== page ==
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Brustein & Manasevit, PLLC v. United States Dep't of Education

United States District Court, D. Columbia.

March 31, 2014


For Brustein & Manasevit, Pllc, Plaintiff: Erin Dorris Auerbach, BRUSTEIN & MANASEVIT, PLLC, Washington, DC, USA.

For United States Department of Education, Defendant: Wyneva Johnson, LEAD ATTORNEY, U.S. ATTORNEY'S OFFICE FOR D.C., Washington, DC, USA.

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KETANJI BROWN JACKSON, United States District Judge.

Plaintiff Brustein & Manasevit, PLLC (" Brustein" or " Plaintiff" ) filed a complaint against the United States Department of Education (" DOE" or " Defendant" ) under the Freedom of Information Act (" FOIA" ), 5 U.S.C. § 552 (2014), on May 15, 2013,.

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( See Complaint (" Compl." ), ECF No. 1.)[1] The complaint seeks injunctive and declaratory relief in the form of a court order compelling DOE to release records that pertain to a computer program--known as the " State and Local Educational Agencies Risk Model" (" Risk Model" )--that DOE uses to identify state and local education agencies that are at risk of misusing federal funds. ( Id. ¶ 7.) DOE initially withheld all responsive records; however, after the complaint was filed, DOE released in their entirety the documents that the agency had found in response to Plaintiff's FOIA request. (Def.'s Statement of Material Facts as to Which There is no Genuine Dispute (" Def.'s Facts" ), ECF No. 8 at 3-4, ¶ 2.)[2] DOE then filed a motion to dismiss the complaint, or in the alternative, motion for summary judgment--the pleading that is before this Court today. ( See (Def.'s Mem. in Supp. of Mot. to Dismiss or, in the Alternative, Mot. for Summ. J. (" Def.'s Mem." ), ECF No. 8, at 6-13.)

In its motion, DOE argues that the complaint must be dismissed pursuant to Federal Rule of Civil Procedure 12(b)(1) on the grounds that the agency's production of documents has mooted this matter. ( Id. at 9-11.) Alternatively, DOE maintains that summary judgment should be entered in its favor because there is no genuine issue of material fact regarding the reasonableness and adequacy of its search for responsive records. ( Id. at 11-13.) In opposition to DOE's motion, Plaintiff maintains that the search was inadequate and the case is not moot, because the documents that DOE provided suggest that additional (unreleased) records responsive to the FOIA request exist. (Pl.'s Mem. in Opp'n to Mot. to Dismiss (" Pl.'s Opp'n" ), ECF No. 9-1, at 3-6.) Upon consideration of the motion and associated submissions from the parties, the entire record, and the applicable law, and for the reasons explained below, the Court rejects Defendant's argument that the complaint must be dismissed as moot, but agrees that Defendant is entitled to summary judgment because the agency's search for records was reasonable and adequate. Accordingly, Defendant's motion is GRANTED, and summary judgment will be entered in its favor with respect to the one and only count of the complaint. A separate order consistent with this opinion will follow.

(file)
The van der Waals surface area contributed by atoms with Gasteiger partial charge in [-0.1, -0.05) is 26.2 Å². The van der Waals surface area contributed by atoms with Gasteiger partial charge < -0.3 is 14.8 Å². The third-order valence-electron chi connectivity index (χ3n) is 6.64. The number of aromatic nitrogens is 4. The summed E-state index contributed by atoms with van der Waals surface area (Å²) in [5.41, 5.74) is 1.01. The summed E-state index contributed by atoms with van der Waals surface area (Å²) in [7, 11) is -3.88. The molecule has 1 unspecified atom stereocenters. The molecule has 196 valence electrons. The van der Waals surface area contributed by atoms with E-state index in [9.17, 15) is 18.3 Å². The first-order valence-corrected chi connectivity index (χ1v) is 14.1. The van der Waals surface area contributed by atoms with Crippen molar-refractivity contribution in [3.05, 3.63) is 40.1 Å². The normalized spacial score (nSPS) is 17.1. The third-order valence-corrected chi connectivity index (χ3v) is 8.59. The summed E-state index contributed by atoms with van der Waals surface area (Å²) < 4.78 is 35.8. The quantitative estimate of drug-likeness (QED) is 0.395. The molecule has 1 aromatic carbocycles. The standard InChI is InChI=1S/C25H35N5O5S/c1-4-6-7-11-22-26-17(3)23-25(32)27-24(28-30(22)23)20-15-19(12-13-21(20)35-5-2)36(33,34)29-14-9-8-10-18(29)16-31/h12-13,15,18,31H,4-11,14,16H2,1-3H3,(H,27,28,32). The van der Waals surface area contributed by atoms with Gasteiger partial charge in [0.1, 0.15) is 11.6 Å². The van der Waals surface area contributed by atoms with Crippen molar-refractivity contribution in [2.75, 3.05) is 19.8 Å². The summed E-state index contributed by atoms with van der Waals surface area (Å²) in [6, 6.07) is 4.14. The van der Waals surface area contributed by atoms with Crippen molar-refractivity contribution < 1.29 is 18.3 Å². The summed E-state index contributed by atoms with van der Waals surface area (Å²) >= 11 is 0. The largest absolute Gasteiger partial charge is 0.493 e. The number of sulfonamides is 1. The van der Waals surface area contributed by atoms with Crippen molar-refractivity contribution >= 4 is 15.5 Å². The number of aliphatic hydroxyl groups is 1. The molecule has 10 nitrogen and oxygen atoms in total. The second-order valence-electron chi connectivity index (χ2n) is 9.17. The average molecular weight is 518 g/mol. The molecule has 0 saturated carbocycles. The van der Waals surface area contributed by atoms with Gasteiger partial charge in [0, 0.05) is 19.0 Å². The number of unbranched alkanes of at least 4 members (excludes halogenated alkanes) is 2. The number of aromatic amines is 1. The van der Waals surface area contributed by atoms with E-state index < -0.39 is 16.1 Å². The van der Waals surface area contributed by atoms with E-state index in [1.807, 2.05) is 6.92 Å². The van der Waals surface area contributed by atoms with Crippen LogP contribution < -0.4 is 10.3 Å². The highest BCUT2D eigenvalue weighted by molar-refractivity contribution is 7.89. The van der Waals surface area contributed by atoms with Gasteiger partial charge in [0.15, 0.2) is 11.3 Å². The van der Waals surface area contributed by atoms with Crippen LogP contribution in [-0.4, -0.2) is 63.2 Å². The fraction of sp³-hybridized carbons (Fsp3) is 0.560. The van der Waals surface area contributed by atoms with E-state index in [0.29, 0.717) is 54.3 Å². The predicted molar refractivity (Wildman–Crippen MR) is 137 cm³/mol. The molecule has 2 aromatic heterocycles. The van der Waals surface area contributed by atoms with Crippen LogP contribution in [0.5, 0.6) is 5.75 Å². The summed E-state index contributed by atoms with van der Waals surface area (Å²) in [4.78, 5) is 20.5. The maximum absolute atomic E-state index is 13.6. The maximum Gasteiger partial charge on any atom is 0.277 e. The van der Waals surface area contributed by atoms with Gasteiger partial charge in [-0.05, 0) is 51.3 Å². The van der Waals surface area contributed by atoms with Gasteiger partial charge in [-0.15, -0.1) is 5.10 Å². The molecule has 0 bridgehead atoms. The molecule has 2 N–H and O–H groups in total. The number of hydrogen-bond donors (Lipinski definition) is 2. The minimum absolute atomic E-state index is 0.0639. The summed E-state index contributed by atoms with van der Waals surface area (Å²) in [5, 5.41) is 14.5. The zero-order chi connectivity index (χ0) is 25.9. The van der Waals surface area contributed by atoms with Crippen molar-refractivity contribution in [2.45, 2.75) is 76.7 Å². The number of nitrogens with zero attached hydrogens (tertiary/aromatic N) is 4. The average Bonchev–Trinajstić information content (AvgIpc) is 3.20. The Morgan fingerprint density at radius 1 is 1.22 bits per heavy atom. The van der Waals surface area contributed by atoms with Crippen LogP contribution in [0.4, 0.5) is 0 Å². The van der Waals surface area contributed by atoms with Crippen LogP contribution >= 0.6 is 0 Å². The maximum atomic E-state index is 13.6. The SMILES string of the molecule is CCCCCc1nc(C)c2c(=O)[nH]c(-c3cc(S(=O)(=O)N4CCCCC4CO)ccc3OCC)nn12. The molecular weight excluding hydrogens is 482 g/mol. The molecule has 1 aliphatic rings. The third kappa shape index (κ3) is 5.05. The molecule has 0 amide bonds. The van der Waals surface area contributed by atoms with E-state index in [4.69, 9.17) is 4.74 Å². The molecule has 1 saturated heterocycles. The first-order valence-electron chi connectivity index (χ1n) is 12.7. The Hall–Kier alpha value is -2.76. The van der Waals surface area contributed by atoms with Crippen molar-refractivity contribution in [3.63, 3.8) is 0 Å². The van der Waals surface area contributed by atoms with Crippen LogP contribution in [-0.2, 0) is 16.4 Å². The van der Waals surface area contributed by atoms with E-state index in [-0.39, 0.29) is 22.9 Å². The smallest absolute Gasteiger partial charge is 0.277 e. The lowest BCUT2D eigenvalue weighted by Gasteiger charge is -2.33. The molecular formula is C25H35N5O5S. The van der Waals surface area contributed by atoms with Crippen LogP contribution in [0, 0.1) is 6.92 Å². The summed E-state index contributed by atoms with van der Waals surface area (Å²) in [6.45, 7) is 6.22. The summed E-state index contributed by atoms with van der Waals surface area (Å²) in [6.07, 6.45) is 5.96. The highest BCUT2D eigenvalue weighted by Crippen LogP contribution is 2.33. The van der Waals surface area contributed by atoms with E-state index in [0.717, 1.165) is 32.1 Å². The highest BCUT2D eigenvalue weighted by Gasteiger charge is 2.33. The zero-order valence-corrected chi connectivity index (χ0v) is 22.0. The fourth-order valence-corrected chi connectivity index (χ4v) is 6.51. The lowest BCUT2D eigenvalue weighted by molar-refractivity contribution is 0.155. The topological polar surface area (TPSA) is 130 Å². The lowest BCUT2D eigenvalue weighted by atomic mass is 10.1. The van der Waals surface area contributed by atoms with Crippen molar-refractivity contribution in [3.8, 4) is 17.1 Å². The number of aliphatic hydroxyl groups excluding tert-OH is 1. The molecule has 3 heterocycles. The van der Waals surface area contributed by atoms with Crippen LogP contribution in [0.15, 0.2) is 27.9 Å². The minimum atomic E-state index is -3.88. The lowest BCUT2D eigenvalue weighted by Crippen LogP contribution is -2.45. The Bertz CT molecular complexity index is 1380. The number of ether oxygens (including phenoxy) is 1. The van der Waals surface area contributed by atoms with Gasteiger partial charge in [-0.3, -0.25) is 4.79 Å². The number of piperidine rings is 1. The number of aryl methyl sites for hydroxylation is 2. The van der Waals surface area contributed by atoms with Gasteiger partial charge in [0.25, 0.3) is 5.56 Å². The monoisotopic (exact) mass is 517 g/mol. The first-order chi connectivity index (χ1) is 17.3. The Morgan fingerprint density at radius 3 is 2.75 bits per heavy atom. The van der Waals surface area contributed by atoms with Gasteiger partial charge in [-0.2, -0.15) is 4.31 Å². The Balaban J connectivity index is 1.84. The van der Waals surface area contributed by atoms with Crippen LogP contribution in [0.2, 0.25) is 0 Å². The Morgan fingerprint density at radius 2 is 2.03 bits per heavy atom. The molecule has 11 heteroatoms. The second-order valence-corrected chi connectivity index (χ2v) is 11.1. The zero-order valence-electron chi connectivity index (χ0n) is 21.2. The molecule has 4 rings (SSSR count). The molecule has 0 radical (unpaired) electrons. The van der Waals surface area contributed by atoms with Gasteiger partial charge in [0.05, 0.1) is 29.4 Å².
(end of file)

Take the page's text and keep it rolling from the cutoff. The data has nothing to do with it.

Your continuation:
In November of 2012, DOE's Office of the Inspector General (" OIG" ) released a semi-annual report to Congress, in order to update lawmakers on " the activities and accomplishments of [the OIG.]" (Compl. Ex. 1 (OIG Semiannual Report (" OIG Report" )), ECF No. 1-2, at 2.)[3] In this report, the OIG affirmed its " commitment to promoting accountability, efficiency, and effectiveness in our oversight of [DOE's] programs and operations[,]" ( id. at 2), and described the Risk Model as one of the " data analytic tools" that the OIG had

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developed to promote this goal ( id. at 18).[4] According to the report, OIG staff members use the Risk Model to " better identify which SEAs [state education agencies] and LEAs [local educational agencies] are at higher risk" of misusing federal education grants and other sources of federal education funding. ( Id. )

On December 7, 2012, Plaintiff submitted a FOIA request to DOE. ( See Compl. Ex. 2, ECF No. 1-3, at 1.) The request specifically referenced the OIG Report's statement regarding use of the Risk Model, and stated: " I am requesting a complete copy of this State and Local Educational Agencies Risk Model[,]" or " [i]f a copy of the model is not available, I request a complete description of the State and Local Educational Agencies Risk Model." ( Id. ) DOE confirmed receipt of Plaintiff's FOIA request on December 11, 2012. (Compl. ¶ 9.)

After receiving the FOIA request, DOE searched its databases for responsive documents. (Def.'s Facts ¶ 2.) As a result of this search, DOE was able to identify three documents, totaling 16 pages, that in DOE's view " provide[d] a complete description" of the Risk Model. ( Id. )[5] DOE refused to produce these documents, however, citing FOIA Exemptions 5 and 7(E), see 5 U.S.C. § § 552(b)(5), (b)(7)(E), as the bases for its decision. (Compl. ¶ 10; see also Compl. Ex. 4, ECF No. 1-5.) Plaintiff filed a timely administrative appeal of DOE's decision to withhold the documents (Compl. Ex. 5, ECF No 1-6), which was denied on February 13, 2013 (Compl. Ex. 6, ECF No. 1-7). Plaintiff then filed the instant complaint, alleging ...

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